Formatting for humans, or for computers

By default ${someValue} outputs numbers, date/time/date-time and boolean values in a format that targets normal users ("humans"). You have various settings to specify how that format looks, like number_format, date_format, time_format, datetime_format, boolan_format. The output also often depends on the locale setting (i.e., on the language, and country of the user). So 3000000 is possibly printed as 3,000,000 (i.e., with grouping separators), or 3.14 is possibly printed as 3,14 (i.e., with a different decimal separator).

At some places you need to output values that will be read (parsed) by some program, in which case always use the c built-in, as in ${someValue?c} (the "c" stands for Computer). Then the formatting depends on the c_format setting, which usually refers to a computer language, like "JSON". The output of ?c is not influenced by locale, number_format, etc.

The c built-in will format string values to string literals. Like if the c_format setting is "JSON", then {"fullName": ${fullName?c}} will output something like {"fullName": "John Doe"}, where the quotation marks (and \ escaping if needed) were added by ?c.


At least as of 2.3.32, the c built-in doesn't support date/time/datetime values, only numbers, booleans, and strings.

When formatting for computers, at some places you want to output a null (or its equivalent in the target language) if the value you print is missing/null. The convenient shortcut for that is using the cn built-in (the "n" stands for Nullable), as in ${someValue?cn}. It behaves like the c built-in, except that if someValue evaluates to null/missing, it outputs the null literal in the syntax that the c_format setting specifies, instead of stopping with missing value error.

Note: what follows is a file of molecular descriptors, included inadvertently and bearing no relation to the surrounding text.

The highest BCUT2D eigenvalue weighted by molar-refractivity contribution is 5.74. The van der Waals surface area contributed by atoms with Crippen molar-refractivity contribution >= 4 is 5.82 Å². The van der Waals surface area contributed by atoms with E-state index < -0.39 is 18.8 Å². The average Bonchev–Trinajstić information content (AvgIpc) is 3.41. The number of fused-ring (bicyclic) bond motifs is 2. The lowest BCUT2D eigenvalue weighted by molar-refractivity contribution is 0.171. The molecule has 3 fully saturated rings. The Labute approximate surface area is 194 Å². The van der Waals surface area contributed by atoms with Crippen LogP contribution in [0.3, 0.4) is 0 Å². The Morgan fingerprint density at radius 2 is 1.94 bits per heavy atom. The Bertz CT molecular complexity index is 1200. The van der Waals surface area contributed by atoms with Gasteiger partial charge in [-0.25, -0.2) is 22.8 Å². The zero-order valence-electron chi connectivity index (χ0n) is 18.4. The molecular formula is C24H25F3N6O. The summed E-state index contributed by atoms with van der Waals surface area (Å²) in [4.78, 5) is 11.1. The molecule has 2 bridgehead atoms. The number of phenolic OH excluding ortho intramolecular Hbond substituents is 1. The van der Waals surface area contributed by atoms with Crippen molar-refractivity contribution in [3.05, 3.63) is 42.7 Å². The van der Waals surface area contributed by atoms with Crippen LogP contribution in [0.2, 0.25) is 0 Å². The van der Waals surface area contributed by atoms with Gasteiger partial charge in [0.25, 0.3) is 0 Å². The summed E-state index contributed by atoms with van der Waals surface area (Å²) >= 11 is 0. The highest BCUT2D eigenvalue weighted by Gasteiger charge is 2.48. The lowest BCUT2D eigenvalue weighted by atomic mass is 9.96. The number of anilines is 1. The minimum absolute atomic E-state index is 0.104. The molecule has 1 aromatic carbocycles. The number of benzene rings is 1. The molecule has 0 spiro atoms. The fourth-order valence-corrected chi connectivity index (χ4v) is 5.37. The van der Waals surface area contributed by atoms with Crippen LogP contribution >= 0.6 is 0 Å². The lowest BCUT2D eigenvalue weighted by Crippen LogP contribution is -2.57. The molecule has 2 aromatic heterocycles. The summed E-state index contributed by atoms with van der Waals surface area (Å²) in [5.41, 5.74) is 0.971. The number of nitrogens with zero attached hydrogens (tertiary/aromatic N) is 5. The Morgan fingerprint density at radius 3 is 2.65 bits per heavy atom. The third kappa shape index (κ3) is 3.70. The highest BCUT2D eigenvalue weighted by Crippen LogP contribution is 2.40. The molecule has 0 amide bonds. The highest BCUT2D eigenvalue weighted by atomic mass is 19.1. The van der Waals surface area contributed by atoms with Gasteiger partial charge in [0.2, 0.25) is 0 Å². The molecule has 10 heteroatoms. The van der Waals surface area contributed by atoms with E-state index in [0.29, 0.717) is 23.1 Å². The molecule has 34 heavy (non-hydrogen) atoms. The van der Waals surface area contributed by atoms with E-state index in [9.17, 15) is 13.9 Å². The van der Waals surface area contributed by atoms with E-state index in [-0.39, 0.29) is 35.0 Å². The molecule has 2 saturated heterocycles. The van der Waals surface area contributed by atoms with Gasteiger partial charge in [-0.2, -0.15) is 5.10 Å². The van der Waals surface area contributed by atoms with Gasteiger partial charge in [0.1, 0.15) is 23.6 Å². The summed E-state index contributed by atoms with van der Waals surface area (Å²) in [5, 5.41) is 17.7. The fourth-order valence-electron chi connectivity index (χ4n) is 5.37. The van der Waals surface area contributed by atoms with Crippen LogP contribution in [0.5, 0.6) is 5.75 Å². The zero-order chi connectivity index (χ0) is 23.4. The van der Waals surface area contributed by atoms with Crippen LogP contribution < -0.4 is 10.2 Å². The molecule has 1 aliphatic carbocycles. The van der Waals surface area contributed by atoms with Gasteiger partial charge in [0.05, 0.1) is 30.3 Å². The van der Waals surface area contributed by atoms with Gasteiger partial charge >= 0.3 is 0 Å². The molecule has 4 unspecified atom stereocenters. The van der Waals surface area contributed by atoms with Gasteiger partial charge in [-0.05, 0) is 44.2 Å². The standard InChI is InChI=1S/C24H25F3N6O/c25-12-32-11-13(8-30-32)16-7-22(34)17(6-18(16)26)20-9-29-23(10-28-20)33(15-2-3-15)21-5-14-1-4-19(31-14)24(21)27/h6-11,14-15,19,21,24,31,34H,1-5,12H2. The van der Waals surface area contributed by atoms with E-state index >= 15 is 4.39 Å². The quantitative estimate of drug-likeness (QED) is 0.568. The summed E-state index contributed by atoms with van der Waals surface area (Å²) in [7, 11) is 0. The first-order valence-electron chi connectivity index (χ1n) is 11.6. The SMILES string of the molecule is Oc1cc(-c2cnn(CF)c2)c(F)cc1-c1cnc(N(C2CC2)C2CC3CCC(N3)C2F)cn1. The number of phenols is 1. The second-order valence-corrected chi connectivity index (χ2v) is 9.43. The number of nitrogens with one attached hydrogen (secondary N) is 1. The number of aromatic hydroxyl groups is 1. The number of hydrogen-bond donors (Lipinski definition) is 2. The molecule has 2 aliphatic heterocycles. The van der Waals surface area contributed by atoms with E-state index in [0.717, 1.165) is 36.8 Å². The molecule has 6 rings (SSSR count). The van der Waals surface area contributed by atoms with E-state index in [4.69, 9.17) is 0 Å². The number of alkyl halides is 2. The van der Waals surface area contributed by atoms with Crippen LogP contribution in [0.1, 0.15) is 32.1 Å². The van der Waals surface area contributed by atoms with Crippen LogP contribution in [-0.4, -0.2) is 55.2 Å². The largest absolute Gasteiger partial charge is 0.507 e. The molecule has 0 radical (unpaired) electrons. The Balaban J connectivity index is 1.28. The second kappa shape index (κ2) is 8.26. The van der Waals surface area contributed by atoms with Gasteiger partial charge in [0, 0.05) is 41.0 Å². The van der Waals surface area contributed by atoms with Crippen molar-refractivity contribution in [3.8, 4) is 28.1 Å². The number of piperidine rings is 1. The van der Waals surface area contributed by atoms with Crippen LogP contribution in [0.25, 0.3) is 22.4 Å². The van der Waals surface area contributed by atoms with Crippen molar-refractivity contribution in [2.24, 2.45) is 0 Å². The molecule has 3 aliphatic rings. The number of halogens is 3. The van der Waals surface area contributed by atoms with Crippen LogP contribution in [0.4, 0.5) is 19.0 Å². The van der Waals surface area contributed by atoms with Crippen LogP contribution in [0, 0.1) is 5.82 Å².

For the templates where the output is obviously only for computer consumption, some prefers setting the number_format, and boolean_format settings to "c". (Before 2.3.32, for number_format you have to use "computer" instead.) Then ${someValue}, for number, and boolean values will format like ?c does. To output string literals (i.e, to add quotation and escaping), you will still need an explicit ?c. Also if you need to output null literals, you still have to use ?cn.

These are the table of supported c_format setting values (as of FreeMarker 2.3.32), and their intended use:

  • "JSON": JSON generation. Generally, "JavaScript or JSON" (see later) is recommended over this.

  • "JavaScript": JavaScript generation. Generally, "JavaScript or JSON" (see later) is recommended over this.

  • "Java": Java source code generation

  • "XS": XML Schema compliant XML generation

  • "JavaScript or JSON": For generating output that's compatible with both JSON and JavaScript. This setup is therefore resilient against configuration mistakes, where we generate output in one language, but use the c_format for the other. The small price to pay is that we can't utilize some language-specific opportunities to make the output a bit shorter, but that hardly matters in practice. This is the default if if the incompatible_improvements setting is at least 2.3.32.

  • "legacy": Default for backward compatibility when the incompatible_improvements setting is less than 2.3.32. Avoid! Can have rounding losses, and formatting glitches for infinity and NaN.

The behaviour of these is documented at the c built-in: for numbers, for boolean, for strings, for null-s.